Don’t Let High Tech Become a Pain in Your Neck: Fight Back with Good Posture

[fa icon="calendar"] Fri, Jun 30, '17 / by Krista F.

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Imagine that instead of sitting on your desk chair, you were required to wear the chair around your neck for a few hours a day. That sort of encumbrance would not only make it difficult to sip your coffee, it would likely cause you pain. Yet, when you gaze down at a smart phone or anything for a prolonged period of time, it’s akin to asking your neck to support 60 pounds of hanging weight. Compound that with the rounding of the shoulders that occurs when you sit at an office chair in front of a computer, and you have the makings for poor posture.
While using a standing desk or walking for a few minutes every hour can help mitigate issues, there are simple exercises you can do to strengthen and stretch your trapezius, rhomboids and other upper back muscles to rid yourself of tech related posture problems. The exercises below can be done at work without significant space needs or special equipment. Before you start, get a grip on using “internal resistance” (shoulder packing), which means tightening upper back/shoulder muscles without added weight.

Your Perfect Posture Workout to Deflect Tech-Neck

Reverse Flies

Seated or standing, lean forward from your hips, so your chest faces the ground. Lengthen your arms and take your palms together in front of you. Contract the area between your shoulder blades as you open the arms wide as if you have wings. Hold the contraction at the top of the movement for a few seconds before lowering your arms slowly. Repeat 15-30 reps.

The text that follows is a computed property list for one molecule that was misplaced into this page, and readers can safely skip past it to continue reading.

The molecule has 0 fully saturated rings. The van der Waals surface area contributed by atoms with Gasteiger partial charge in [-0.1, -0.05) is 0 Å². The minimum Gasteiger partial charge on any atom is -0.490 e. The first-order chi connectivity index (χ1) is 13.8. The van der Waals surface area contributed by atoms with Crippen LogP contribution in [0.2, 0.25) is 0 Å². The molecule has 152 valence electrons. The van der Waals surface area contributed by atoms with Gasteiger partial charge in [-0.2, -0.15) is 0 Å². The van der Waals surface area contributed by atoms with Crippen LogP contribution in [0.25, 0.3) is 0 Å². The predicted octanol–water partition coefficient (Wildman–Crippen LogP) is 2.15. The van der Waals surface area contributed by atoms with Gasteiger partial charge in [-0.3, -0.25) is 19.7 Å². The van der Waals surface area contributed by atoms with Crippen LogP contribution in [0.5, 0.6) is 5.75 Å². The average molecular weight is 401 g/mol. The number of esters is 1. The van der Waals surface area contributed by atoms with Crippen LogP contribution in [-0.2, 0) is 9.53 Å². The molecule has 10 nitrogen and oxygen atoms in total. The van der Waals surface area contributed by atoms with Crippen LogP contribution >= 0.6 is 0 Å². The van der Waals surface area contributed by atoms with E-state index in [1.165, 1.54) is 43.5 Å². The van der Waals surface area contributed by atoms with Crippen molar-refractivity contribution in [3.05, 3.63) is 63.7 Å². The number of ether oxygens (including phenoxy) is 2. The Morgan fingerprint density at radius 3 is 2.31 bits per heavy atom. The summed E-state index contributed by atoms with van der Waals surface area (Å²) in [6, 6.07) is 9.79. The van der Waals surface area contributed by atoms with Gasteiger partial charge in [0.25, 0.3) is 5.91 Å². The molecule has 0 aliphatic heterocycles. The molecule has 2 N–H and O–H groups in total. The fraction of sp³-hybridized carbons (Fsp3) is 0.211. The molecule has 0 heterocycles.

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Goal Post Arms

Stand tall or sit on the edge of your chair. Take your arms to shoulder height and bend your elbows to a 90-degree angle into a “goalpost” position. Focus on sq

ueezing the bottom tips of your shoulder-blades together. Hold the contraction briefly before you release and repeat. 15-30 reps.

V-arms

From the Goal Post position, straighten your arms into a V. Contract in-between the shoulder blades again but notice that the range of motion becomes smaller and more concentrated higher up between the shoulder blades. 15-30 reps.

Side-Tilt Neck Stretch

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Sit up tall or stand. Take your hands next to your sides. Tip your right ear toward your right shoulder while pressing your left hand toward the ground. Hold a few seconds. Repeat on the other side.

Side-Turn Neck Stretch Series

Turn your head to the right. Drop your chin toward your right shoulder. Hold a few seconds. Repeat on the left. Return to center. Slowly let your chin drop to your chest. If you don’t have any serious issues in your cervical spine, slowly lift your head and look up at the ceiling while relaxing your jaw. Return to center.

Posture Reset-

  • Place your fingertips on your lips.
  • Pull your head back away from your fingertips.
  • Keep your fingertips right where they started.
  • There should be a big gap between your fingertips and lips.
  • Then release your head to its natural alignment, which likely is a few inches back from where your fingers are floating.

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Topics: health and wellness, posture

Krista F.

Written by Krista F.